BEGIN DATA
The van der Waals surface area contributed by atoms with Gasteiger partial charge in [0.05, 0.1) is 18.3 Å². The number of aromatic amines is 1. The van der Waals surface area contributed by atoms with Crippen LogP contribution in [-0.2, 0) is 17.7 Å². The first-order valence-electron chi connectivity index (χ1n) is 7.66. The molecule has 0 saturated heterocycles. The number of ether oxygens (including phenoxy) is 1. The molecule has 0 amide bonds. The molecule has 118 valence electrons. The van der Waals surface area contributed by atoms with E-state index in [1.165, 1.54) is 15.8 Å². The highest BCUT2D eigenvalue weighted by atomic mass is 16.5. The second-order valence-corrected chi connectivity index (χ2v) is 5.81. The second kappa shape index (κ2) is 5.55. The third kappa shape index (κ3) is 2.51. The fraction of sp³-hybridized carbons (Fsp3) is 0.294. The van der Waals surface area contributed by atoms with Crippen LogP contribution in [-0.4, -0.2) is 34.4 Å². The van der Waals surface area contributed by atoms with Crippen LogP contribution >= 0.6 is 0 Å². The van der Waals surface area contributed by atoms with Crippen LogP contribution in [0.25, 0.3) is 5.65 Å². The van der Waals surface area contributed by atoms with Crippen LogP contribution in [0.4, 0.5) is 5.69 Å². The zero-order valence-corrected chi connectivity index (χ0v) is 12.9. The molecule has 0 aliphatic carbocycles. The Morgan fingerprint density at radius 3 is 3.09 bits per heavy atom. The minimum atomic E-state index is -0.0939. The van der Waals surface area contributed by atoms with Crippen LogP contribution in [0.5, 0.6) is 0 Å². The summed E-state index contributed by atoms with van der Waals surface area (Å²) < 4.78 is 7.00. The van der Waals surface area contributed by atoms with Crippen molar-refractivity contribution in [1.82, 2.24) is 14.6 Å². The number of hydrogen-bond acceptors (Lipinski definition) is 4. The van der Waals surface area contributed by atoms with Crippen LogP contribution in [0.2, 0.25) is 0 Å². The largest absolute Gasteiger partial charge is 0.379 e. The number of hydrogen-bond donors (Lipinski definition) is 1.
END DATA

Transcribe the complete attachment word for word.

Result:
The van der Waals surface area contributed by atoms with Gasteiger partial charge in [0.05, 0.1) is 18.3 Å². The number of aromatic amines is 1. The van der Waals surface area contributed by atoms with Crippen LogP contribution in [-0.2, 0) is 17.7 Å². The first-order valence-electron chi connectivity index (χ1n) is 7.66. The molecule has 0 saturated heterocycles. The number of ether oxygens (including phenoxy) is 1. The molecule has 0 amide bonds. The molecule has 118 valence electrons. The van der Waals surface area contributed by atoms with E-state index in [1.165, 1.54) is 15.8 Å². The highest BCUT2D eigenvalue weighted by atomic mass is 16.5. The second-order valence-corrected chi connectivity index (χ2v) is 5.81. The second kappa shape index (κ2) is 5.55. The third kappa shape index (κ3) is 2.51. The fraction of sp³-hybridized carbons (Fsp3) is 0.294. The van der Waals surface area contributed by atoms with Crippen LogP contribution in [-0.4, -0.2) is 34.4 Å². The van der Waals surface area contributed by atoms with Crippen LogP contribution >= 0.6 is 0 Å². The van der Waals surface area contributed by atoms with Crippen LogP contribution in [0.25, 0.3) is 5.65 Å². The van der Waals surface area contributed by atoms with Crippen LogP contribution in [0.4, 0.5) is 5.69 Å². The zero-order valence-corrected chi connectivity index (χ0v) is 12.9. The molecule has 0 aliphatic carbocycles. The Morgan fingerprint density at radius 3 is 3.09 bits per heavy atom. The minimum atomic E-state index is -0.0939. The van der Waals surface area contributed by atoms with Crippen LogP contribution in [0.5, 0.6) is 0 Å². The summed E-state index contributed by atoms with van der Waals surface area (Å²) < 4.78 is 7.00. The van der Waals surface area contributed by atoms with Crippen molar-refractivity contribution in [1.82, 2.24) is 14.6 Å². The number of hydrogen-bond acceptors (Lipinski definition) is 4. The van der Waals surface area contributed by atoms with Crippen LogP contribution in [0.2, 0.25) is 0 Å². The largest absolute Gasteiger partial charge is 0.379 e. The number of hydrogen-bond donors (Lipinski definition) is 1.